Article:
• members: just an intermediate node containing all alive instances as child nodes
  • child node of members: each child represents a particular alive node (with the name being the slingId) and contains the following properties: ** leaderElectionId: the id that will be used to determine the leader - this value is copied from the corresponding /var/discovery/impl/clusterInstances/<slingId> ** initiator: this marks the instance that originally created this voting ** vote: represents this instance's vote, which is true for a voting that got promoted to established view

/var/discovery/impl/ongoingVotings

This area is used for voting. Each instance can initiate a voting when it realizes that the live instances - denominated by those instances that have a not-yet-timed-out heartbeat property - does not match with the establishedView.

Once a voting gets a yes vote by all instances it is promoted (moved) under establishedView by the initiating instance. Each establishedView was once a voting, thus the structure is the same as described above.

/var/discovery/impl/previousView

The instance that promotes its winning voting to establishedView first moves what was there before under previousView. This is purely for debugging and not used anywhere, it just represents a persistet history of previous views of length 1.

Heartbeats, Voting and Intra-Cluster Discovery

discovery.impl uses the fact that all instance of a cluster are connected to the same repository as the basis for discovering those instances. It does so by using a heartbeat and voting mechanism:

  • each instance periodically stores a 'heartbeat' into the repository in a well-known location. This is done by setting a corresponding lastHeartbeat property to the current timestamp
  • a 'heartbeat' that has not yet timed out is considered a signal that the instance is alive
  • as soon as a 'heartbeat' is timed out, the assumption is that the corresponding instance is dead/shutdown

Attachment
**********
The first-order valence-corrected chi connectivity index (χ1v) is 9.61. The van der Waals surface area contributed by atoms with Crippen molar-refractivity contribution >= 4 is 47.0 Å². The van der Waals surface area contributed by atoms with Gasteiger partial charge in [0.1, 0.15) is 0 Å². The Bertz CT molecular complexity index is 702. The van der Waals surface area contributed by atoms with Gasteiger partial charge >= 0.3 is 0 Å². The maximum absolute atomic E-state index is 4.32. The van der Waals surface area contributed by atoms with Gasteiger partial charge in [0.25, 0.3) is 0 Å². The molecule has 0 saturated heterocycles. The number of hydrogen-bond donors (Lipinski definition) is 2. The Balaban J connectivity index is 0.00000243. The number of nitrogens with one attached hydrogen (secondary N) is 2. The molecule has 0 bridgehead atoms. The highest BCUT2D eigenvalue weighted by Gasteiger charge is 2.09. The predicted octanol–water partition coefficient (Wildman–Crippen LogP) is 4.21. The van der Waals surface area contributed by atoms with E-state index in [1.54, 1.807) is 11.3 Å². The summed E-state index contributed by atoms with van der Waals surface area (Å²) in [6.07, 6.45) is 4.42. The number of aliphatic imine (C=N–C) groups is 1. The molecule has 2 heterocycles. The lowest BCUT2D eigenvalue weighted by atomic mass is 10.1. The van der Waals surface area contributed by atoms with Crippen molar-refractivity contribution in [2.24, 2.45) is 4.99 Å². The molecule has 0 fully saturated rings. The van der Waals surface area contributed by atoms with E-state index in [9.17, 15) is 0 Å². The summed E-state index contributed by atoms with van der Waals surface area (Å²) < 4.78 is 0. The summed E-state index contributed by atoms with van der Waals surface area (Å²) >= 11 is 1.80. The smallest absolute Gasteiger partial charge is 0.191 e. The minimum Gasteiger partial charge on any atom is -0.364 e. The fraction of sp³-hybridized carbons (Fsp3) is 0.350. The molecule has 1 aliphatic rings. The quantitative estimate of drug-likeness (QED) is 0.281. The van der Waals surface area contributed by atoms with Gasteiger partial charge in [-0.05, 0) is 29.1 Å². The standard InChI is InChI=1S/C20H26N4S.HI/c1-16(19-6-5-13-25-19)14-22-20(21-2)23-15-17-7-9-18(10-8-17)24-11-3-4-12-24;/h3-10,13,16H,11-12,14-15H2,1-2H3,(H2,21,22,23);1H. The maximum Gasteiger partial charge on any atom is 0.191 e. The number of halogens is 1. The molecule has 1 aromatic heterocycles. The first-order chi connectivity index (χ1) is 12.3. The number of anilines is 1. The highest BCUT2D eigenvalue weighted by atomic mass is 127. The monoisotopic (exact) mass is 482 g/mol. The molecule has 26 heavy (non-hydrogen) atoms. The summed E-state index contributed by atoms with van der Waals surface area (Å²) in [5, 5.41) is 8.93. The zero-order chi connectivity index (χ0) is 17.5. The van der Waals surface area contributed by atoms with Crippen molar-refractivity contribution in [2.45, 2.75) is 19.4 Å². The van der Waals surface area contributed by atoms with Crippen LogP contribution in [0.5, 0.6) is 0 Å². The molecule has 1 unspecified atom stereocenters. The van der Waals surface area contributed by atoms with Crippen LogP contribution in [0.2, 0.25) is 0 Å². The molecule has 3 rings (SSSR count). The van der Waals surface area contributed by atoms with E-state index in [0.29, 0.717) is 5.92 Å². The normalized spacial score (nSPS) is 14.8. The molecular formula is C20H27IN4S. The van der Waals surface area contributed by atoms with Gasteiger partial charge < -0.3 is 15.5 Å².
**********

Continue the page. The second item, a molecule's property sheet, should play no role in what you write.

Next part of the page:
To avoid having each instance make it's own, perhaps differing conclusions as to which instance/heartbeat is dead or not, there is an explicit, unanimous voting mechanism that agrees upon a list of alive instances. This list of alive instances is called cluster view.

  • as soon as any instance notices a change in the list of active instances, it is free to calculate a new such list and start a voting in the cluster - each voting carries a unique votingId
  • since any instance can do this, you can have concurrent creation of new votings
  • each instance has one 'yes' vote - and if there are multiple concurrent votings the lowest one wins
  • when a voting receives a 'yes' from all instances that it enlists it is considered as 'winning' and is promoted to be the new, valid view from now on.
  • a promoted view is stored in /var/discovery/impl/establishedView and any change therein is passed on in a TopologyEvent to all registered listeners.

pseudo-network partitioning aka split-brain

discovery.impl requires the, eventually consistent, underlying repository to propagate changes within reasonable time: in less than the configured heartbeat timeout. If heartbeats for some reason are not becoming visible by peers in the cluster within that time, discovery.impl will consider that peer instance as dead. At which point it will first send a TOPOLOGY_CHANGING event to all listeners to make them aware that something is changing in the topology, and then start a new voting. Once the voting concludes a TOPOLOGY_CHANGED event will follow.

Given the voting is happening through the repository as well, one could imagine a situation where the repository delays can cause a topology to be "pseudo partitioned" into two or more parts, each one agreeing on a set of instances in that sub-cluster (one requirement for such a scenario being that the delays must be asymmetric, ie changes from a subset of instances propagate slow, while the remaining changes propagate fast - ie. two different sets of delays in the cluster). Such a situation would only last as long as the repository delays are large (larger than the heartbeat timeouts). Exact cases where the repository experiences large delays depend of course on the repository configuration and deployment details, known cases include for example long running queries, large set of changes, large set of commits and long-running session.saves.

The following is an illustration of the impact of large cluster delays:

![discovery.impl split brain](discovery-impl-split-brain.png =360x)

In discovery.impl 1.2.2 several improvements have been done to avoid pseudo-network partitioning including the following: (see SLING-3432 for more in-depth details)

  • SLING-5195 : monitor the HeartbeatHandler for long-running session.saves.
  • SLING-5280 : reduce synchronization for HeartbeatHandler to avoid other threads blocking it
  • SLING-5030 : avoid "isolated mode" and replace it with larger TOPOLOGY_CHANGING phase